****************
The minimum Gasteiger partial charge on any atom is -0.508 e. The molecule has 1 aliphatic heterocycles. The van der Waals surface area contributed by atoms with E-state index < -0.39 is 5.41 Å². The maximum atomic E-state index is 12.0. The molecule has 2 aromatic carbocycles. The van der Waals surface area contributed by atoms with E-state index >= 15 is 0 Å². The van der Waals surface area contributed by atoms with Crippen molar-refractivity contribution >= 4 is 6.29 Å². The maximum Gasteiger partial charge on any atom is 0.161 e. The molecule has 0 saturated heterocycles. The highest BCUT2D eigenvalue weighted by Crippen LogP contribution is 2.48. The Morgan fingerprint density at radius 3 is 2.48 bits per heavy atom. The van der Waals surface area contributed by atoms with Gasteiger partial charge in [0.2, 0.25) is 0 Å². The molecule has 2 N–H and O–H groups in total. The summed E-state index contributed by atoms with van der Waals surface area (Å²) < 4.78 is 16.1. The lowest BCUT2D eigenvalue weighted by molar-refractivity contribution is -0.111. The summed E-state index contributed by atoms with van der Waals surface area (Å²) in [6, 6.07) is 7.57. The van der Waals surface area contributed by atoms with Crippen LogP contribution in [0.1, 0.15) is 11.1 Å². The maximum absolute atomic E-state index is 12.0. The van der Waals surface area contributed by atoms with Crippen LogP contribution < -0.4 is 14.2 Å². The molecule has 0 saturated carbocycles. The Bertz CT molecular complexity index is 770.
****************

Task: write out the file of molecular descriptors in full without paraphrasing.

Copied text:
The minimum Gasteiger partial charge on any atom is -0.508 e. The molecule has 1 aliphatic heterocycles. The van der Waals surface area contributed by atoms with E-state index < -0.39 is 5.41 Å². The maximum atomic E-state index is 12.0. The molecule has 2 aromatic carbocycles. The van der Waals surface area contributed by atoms with E-state index >= 15 is 0 Å². The van der Waals surface area contributed by atoms with Crippen molar-refractivity contribution >= 4 is 6.29 Å². The maximum Gasteiger partial charge on any atom is 0.161 e. The molecule has 0 saturated heterocycles. The highest BCUT2D eigenvalue weighted by Crippen LogP contribution is 2.48. The Morgan fingerprint density at radius 3 is 2.48 bits per heavy atom. The van der Waals surface area contributed by atoms with Gasteiger partial charge in [0.2, 0.25) is 0 Å². The molecule has 2 N–H and O–H groups in total. The summed E-state index contributed by atoms with van der Waals surface area (Å²) < 4.78 is 16.1. The lowest BCUT2D eigenvalue weighted by molar-refractivity contribution is -0.111. The summed E-state index contributed by atoms with van der Waals surface area (Å²) in [6, 6.07) is 7.57. The van der Waals surface area contributed by atoms with Crippen LogP contribution in [0.1, 0.15) is 11.1 Å². The maximum absolute atomic E-state index is 12.0. The van der Waals surface area contributed by atoms with Crippen LogP contribution < -0.4 is 14.2 Å². The molecule has 0 saturated carbocycles. The Bertz CT molecular complexity index is 770.